The management of the project will be implemented as follows: The Mexican homebuilder, Homex, has already committed to donating the land and construction of the five schools, representing 2/3 of the entire cost of the project. Mexican corporation, Alfa, and financial group, Value, have $450,000 and US-based Worldfund has committed $250,000 to fund student scholarships for the first year of operation. An additional commitment of $1,000,000 to complete funding for the project is sought. Mano Amiga operator, Altius, will oversee the development and management of the schools.
MEASURES OF SUCCESS.
The consortium-led development of five Mano Amiga schools will be evaluated by the following three criteria:
(1) Percentage of students who graduate with passing grades. A 90-percent-plus graduation rate is considered success.
(2) Percentage of students who continue their studies at university, technical schools, or military training. Over 70 percent is considered successful.
(3) Performance on standardized tests which have recently started to be administered in Mexico. Mano Amiga expects the majority of the students to outperform national averages.
August 2008 - First of five schools will open and is expected to serve 280 students in the 2008-2009 school year. So far, 170 students have been accepted.
A consortium of Mexican and US-based NGOs and corporations will scale the Mano Amiga model - which currently reaches 22,000 students at its 28 schools - by building five additional Mano Amiga schools to educate an additional 3,100 students over the next three years. Initially, the schools will educate preschool through 2nd grade boys and girls, gradually expanding to ultimately provide education through upper secondary level (16 to 17 years old).
The private network of Mano Amiga (Helping Hand) primary/secondary schools, operating in Mexico and throughout Latin America, has delivered outstanding results since its foundation 43 years ago. Over 90 percent of its students graduate from upper secondary school (US equivalent of high school) and the vast majority go on to pursue university degrees or technical training. Based on OECD data, only 23 percent of the overall Mexican population has attained an upper secondary education.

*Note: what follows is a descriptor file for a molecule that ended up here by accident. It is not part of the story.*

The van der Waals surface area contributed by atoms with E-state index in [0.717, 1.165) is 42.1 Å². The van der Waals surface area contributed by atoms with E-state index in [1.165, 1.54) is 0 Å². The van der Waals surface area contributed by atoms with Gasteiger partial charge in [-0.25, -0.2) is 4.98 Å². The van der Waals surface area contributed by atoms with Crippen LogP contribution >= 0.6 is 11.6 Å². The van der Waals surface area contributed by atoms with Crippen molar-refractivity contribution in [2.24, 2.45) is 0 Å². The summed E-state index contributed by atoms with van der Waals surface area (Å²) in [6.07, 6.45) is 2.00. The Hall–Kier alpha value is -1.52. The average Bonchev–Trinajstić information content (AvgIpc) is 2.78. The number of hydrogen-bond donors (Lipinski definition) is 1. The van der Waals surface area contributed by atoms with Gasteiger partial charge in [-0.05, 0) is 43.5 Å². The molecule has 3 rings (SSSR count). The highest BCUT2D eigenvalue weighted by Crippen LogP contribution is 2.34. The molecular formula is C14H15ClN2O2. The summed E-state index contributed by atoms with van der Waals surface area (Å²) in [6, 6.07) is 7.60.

Mexican youth are falling increasingly behind their international peers in education levels and this has been an important factor thwarting economic growth in the country. Mexico has one of the highest per capita incomes in Latin America, but severe inequalities still exist between different socioeconomic groups and areas of the country. Mexico's educational challenges include:
- Despite very good enrollment rates, the quality of education Mexican children receive is very poor. Mexico, with a GNI per capita of over $7,000, ranked 101st out of 125 countries for the quality of its math and science educational system while Vietnam, with a GNI per capita of $620, ranked 65th (Source: Global Competitiveness Report 2006-2007)
- Mexico has reached the Millennium Development Goals, but 50 percent of youth are not minimally competent in math and 91 percent do not reach a global standard. (Source: Center for Global Development, 2006)
- Mexico is plagued with very high drop-out rates. In 2004, only 23 percent of Mexican adults between the ages of 25 and 64 had obtained a high school degree, versus 88 percent in the US The average years of total schooling for a Mexican adult is 7.4, compared to almost 13 years in the US
- Educational inequality between the poor and non-poor is severe: Of the 40 percent of Mexicans in their 30s with the lowest income, the secondary school completion rate is 10 percent. Of the richest 10 percent, the graduation rate is 70 percent.